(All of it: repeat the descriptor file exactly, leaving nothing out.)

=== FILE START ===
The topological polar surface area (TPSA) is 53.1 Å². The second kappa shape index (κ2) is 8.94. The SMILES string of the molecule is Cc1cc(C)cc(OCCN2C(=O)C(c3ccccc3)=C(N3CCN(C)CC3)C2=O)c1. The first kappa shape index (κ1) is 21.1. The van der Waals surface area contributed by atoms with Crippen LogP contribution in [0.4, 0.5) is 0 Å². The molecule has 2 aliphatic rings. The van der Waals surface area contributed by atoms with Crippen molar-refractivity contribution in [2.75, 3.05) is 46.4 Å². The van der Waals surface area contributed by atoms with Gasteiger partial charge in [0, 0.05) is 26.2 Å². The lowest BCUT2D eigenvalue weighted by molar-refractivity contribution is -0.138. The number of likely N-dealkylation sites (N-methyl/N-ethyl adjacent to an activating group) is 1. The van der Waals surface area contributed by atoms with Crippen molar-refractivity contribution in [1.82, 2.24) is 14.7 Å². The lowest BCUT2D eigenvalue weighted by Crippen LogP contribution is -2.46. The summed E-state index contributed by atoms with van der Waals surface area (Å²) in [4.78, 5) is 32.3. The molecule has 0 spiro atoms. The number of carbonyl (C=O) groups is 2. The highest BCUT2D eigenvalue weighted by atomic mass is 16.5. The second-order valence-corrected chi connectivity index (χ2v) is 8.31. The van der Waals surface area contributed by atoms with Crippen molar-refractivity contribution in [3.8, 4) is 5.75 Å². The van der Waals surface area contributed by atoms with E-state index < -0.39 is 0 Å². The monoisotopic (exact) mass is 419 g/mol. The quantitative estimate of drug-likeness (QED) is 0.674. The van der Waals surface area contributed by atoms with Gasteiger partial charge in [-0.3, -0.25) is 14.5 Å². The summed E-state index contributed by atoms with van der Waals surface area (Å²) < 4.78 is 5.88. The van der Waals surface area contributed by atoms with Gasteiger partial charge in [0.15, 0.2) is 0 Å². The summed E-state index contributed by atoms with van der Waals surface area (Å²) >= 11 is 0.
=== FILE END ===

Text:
The topological polar surface area (TPSA) is 53.1 Å². The second kappa shape index (κ2) is 8.94. The SMILES string of the molecule is Cc1cc(C)cc(OCCN2C(=O)C(c3ccccc3)=C(N3CCN(C)CC3)C2=O)c1. The first kappa shape index (κ1) is 21.1. The van der Waals surface area contributed by atoms with Crippen LogP contribution in [0.4, 0.5) is 0 Å². The molecule has 2 aliphatic rings. The van der Waals surface area contributed by atoms with Crippen molar-refractivity contribution in [2.75, 3.05) is 46.4 Å². The van der Waals surface area contributed by atoms with Gasteiger partial charge in [0, 0.05) is 26.2 Å². The lowest BCUT2D eigenvalue weighted by molar-refractivity contribution is -0.138. The number of likely N-dealkylation sites (N-methyl/N-ethyl adjacent to an activating group) is 1. The van der Waals surface area contributed by atoms with Crippen molar-refractivity contribution in [1.82, 2.24) is 14.7 Å². The lowest BCUT2D eigenvalue weighted by Crippen LogP contribution is -2.46. The summed E-state index contributed by atoms with van der Waals surface area (Å²) in [4.78, 5) is 32.3. The molecule has 0 spiro atoms. The number of carbonyl (C=O) groups is 2. The highest BCUT2D eigenvalue weighted by atomic mass is 16.5. The second-order valence-corrected chi connectivity index (χ2v) is 8.31. The van der Waals surface area contributed by atoms with Crippen molar-refractivity contribution in [3.8, 4) is 5.75 Å². The van der Waals surface area contributed by atoms with E-state index < -0.39 is 0 Å². The monoisotopic (exact) mass is 419 g/mol. The quantitative estimate of drug-likeness (QED) is 0.674. The van der Waals surface area contributed by atoms with Gasteiger partial charge in [-0.3, -0.25) is 14.5 Å². The summed E-state index contributed by atoms with van der Waals surface area (Å²) < 4.78 is 5.88. The van der Waals surface area contributed by atoms with Gasteiger partial charge in [0.15, 0.2) is 0 Å². The summed E-state index contributed by atoms with van der Waals surface area (Å²) >= 11 is 0.